At a March 2012 conference of Hindu leaders from the Sindh and Baluchistan provinces, Kalpana Devi, vice-president of the Larkana Bar Association, said: “Why is that only Hindu girls fall in love with Muslim men and convert to Islam with full conviction? Why don’t we ever hear of a Muslim boy or girl doing the same for the sake of love and perhaps rectitude?... If you have the mettle to take our girls and make them your daughters-in-law, then you should have the nerve to give us the same opportunity... But no, if this happens, the little (Muslim) girl or boy becomes Wajib-ul-Qatl (condemned to be killed under Islamic law), so it is always one-way traffic.” There is fear that the kidnapped Hindu girls are also being sold into prostitution. According to a media report, Bherulal Balani, a former legislator, said: “Once the girls are converted, they are then sold to other people or forced into immoral activities.”
The Ahmadiya Muslim Community was founded in 1889 by spiritual leader Mirza Ghulam Ahmad (1835-1908) in the northern Indian town of Qadian. Today the movement has followers in more than 200 countries, and its present-day headquarters is in the United Kingdom. In 1974, under the influence of fundamentalist forces in Pakistan, the secular government of Zulfiqar Ali Bhutto passed a law designating Ahmadi Muslims as non-Muslim. Under this and subsequent legislation, Ahmadi Muslims are forbidden to call their places of worship “mosques” or build them like mosques, and are forbidden to use Islamic symbols and names; Pakistanis who call Ahmadis “Muslims” can be taken to court.
Perhaps the biggest attack on Ahmadi Muslims in recent years was the May 2010 attack in Lahore, in which Taliban suicide bombers targeted the city’s two Ahmadi mosques during the Friday prayers, leaving some 90 people dead and 200 wounded. In early 2012, the Lahore Bar Association (LBA), a representative body of lawyers, initiated a ban against selling the Shezan brand of juice, and other goods produced by companies owned by Ahmadi Muslims, in Lahore courthouses.
The killing of Ahmadi Muslims is justified by many Islamic clerics. A pamphlet issued by All Pakistan Students Khatm-e-Nabuwwat Federation, one of the many End-of Prophecy organizations, the killing of Ahmadi Muslims is termed “jihad.” A pamphlet states: “The Qadianiat (beliefs of Ahmadi Muslims) are a deadly poison…It is jihad to shoot these people in the market…Awaken... and achieve martyrdom by killing them.” An ideological campaign to eliminate Ahmadi Muslims from Pakistan is underway through acts of target killings. During 2001-2005, at least 79 deaths of Ahmadi Muslims were recorded in acts of target killings. In 2012, at least 11 cases were recorded.
In a letter to human rights organizations, Syed M Mahmood, an Ahmadi Muslim leader, expressed the community’s concern: “Ahmadis are completely at the mercy of assassins who are targeting and killing them with impunity and police and other law-enforcement agencies... [are] doing nothing to thwart their actions.”
Tehreek-e-Taliban Pakistan (TTP) and other powerful extremist Islamic groups in Pakistan call the Shi’ites infidels. The most venomous attacks on the Shi’ites of Pakistan come from Lashkar-e-Jhangvi (LeJ), the military wing of Sipah-e-Sahaba Pakistan (SSP, or Soldiers of the Prophet’s Companions). Both the LeJ and the SSP are banned, but they work freely under the banner of Ahle Sunnat Wal Jamaat (ASWJ) headed by Maulana Ahmad Ludhianvi.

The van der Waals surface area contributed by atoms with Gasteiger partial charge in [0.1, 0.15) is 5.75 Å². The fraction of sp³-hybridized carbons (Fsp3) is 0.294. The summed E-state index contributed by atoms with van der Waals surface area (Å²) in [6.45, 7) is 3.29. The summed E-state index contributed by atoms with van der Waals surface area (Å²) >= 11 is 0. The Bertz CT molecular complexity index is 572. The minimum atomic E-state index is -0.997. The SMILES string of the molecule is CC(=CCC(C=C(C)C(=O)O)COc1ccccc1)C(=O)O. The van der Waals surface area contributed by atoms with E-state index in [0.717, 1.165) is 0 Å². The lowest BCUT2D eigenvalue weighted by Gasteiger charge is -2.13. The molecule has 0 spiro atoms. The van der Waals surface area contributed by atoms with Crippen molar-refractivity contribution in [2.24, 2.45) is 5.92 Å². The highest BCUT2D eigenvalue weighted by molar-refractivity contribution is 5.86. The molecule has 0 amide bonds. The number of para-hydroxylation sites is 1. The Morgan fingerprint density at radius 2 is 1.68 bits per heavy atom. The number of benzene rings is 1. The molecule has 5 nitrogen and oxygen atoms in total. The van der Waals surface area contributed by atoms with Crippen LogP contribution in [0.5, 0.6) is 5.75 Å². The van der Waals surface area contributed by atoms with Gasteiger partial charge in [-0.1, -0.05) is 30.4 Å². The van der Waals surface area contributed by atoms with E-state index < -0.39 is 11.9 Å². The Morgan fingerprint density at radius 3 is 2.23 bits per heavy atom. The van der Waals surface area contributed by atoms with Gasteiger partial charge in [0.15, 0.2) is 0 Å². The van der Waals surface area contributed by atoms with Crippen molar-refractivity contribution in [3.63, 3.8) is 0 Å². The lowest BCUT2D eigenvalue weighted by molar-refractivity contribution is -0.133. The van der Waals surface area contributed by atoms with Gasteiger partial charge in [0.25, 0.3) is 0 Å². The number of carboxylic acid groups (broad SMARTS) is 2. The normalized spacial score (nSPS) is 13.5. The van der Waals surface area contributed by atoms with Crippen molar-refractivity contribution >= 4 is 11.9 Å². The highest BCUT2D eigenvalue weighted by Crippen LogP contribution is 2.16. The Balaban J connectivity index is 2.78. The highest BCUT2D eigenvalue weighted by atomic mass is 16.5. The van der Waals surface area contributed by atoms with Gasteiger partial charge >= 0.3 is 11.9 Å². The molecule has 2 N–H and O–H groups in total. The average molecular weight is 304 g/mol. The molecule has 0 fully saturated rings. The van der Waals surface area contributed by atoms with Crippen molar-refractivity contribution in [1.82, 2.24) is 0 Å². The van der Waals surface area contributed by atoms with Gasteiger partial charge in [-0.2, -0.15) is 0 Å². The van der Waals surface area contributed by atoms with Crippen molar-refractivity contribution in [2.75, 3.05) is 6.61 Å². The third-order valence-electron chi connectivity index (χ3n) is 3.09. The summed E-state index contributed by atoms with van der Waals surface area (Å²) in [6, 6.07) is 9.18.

Murders of Shi’ites have been common in Pakistan for decades, and have recently increased. Extremist militants stop buses at random, identify the Shi’ites, and shoot them.
In reporting these attacks, the Pakistani media rarely states explicitly that the victims were Shi’ite. Instead it describes the attacks as “sectarian,” a more neutral term which removes culpability of the Sunni militant groups.
In a June 2012 report titled “Ethnic Cleansing of Hazaras Going On in Systematic Manner,” a Pakistani paper observed: “Every month around 50-60 members of the Hazara community are either gunned down or killed in bomb blasts, mostly within the precincts of Quetta city (the capital of Baluchistan province).... During the last five years, as many as 50,000 Hazaras have left Baluchistan; a majority have managed to take shelter in other countries, and nearly 300 lost their lives as their boats capsized. Meanwhile, some have fled to Islamabad and Rawalpindi.
Not all killings are reported. One report put the number of Shi’ite Hazaras killed during a 19-day period in May 2012 at 39. These attacks show a pattern of targeted killing of Shi’ite Muslims in various parts of Baluchistan, where the Pakistani military has been able to crush the secular Baluchi insurgency for independence, but is widely seen as unable or unwilling to tackle the killings of Shi’ite Hazaras.
Following the August 16, 2012 killing of 20 Shi’ite Muslims in the Mansehra district, a liberal Pakistani newspaper summed the situation in an editorial titled “Another Sectarian Massacre,” observing: “The targeting of Shias is usually accompanied by some form of official collusion. Curfews imposed in Gilgit tend to affect the Shia community the most and they are often even stopped from offering Friday prayers at mosques.”
Tufail Ahmad is Director of the South Asia Studies Project of Middle East Media Research Institute (www.memri.org), a Washington DC-based think tank that seeks to bridge the language gap between the West and the Islamic world, providing translations as well as original analyses.